Is this why meditation in a cave in Lhasa makes a difference even if it is far from the madding crowd?
If what is true of a peanut is also true of enlightened minds, then the liberation of our own perception from the limitations of habitual reactions and thought programs would have an immediate physiological impact on everyone around us – generations forward and backward – without us moving a muscle of saying a word.
Empathy is embodied, instinctive and unconscious. All we need to do is allow it. This means relaxing into the spaces beyond thoughts, relaxing into the formless, infinite screen that precedes imagination, and becoming mentally at ease in co-existing dimensions beyond duality, unconditioned by the parameters of time and space.
“Transcend the body even while it is experienced.”
Shri Nisargadatta Maharaj
A Postscript on Mirror Neurons in Trauma Therapy
Beyond vulgarities of self-pity, the release of the idea of ‘private’ self is critical to healing trauma through the reconnection of the rejected, traumatic part within the social and interpersonal field (the great, collective neural network). This is the premise through which most talk therapy works. Forbidden stuff gets reintegrated, through shared awareness, into the conscious whole.
Many can recognize traumatic states of differing severity: they are found in those phases when the parameters of reality seem to shift and we get sucked into an inner tunnel of pain and vulnerability – shrinking our universe to survivalist proportions.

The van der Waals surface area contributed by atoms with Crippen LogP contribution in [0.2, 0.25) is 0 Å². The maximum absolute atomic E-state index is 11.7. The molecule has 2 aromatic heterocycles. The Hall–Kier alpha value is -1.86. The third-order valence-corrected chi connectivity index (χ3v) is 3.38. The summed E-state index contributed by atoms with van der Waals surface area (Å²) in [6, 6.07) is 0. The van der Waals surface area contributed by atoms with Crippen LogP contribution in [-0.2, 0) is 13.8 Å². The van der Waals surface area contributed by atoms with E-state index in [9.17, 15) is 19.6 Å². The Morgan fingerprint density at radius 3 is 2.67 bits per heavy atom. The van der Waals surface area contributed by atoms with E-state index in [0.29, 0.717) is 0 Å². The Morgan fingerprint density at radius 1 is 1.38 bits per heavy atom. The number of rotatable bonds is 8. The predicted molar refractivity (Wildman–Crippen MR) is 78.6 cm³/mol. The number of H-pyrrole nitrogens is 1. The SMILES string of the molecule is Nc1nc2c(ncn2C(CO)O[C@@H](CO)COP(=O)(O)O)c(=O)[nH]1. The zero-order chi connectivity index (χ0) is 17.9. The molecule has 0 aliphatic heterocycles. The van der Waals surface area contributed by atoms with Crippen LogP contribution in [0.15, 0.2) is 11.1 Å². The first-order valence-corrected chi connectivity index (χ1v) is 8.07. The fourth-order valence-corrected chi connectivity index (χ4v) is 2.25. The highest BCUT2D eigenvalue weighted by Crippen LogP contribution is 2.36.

Such states narrow our consciousness and close down our sense perceptions. When another is in deep connection with us, but remains open and relaxed, then our own neurons have the possibility of firing less in the direction of existential threat (activating the sympathetic nervous system) and more out of perspectives of freedom. Just through the unfettered awareness of the non-traumatized ‘other’, healthier neural networks are able to form within the brain.
If we were able to move with empathy towards ourselves at such times (“The smaller me is suffering a traumatic state now-“), through the additional use of mirror neurons, then a new spaciousness could arise in which healing possibilities emerge through freedom of perspective. We can “take care” of ourselves, in the same way that we would care of any loved one, as we are not ultimately the form which is suffering (we have just been hard-wired to the idea of individual isolation).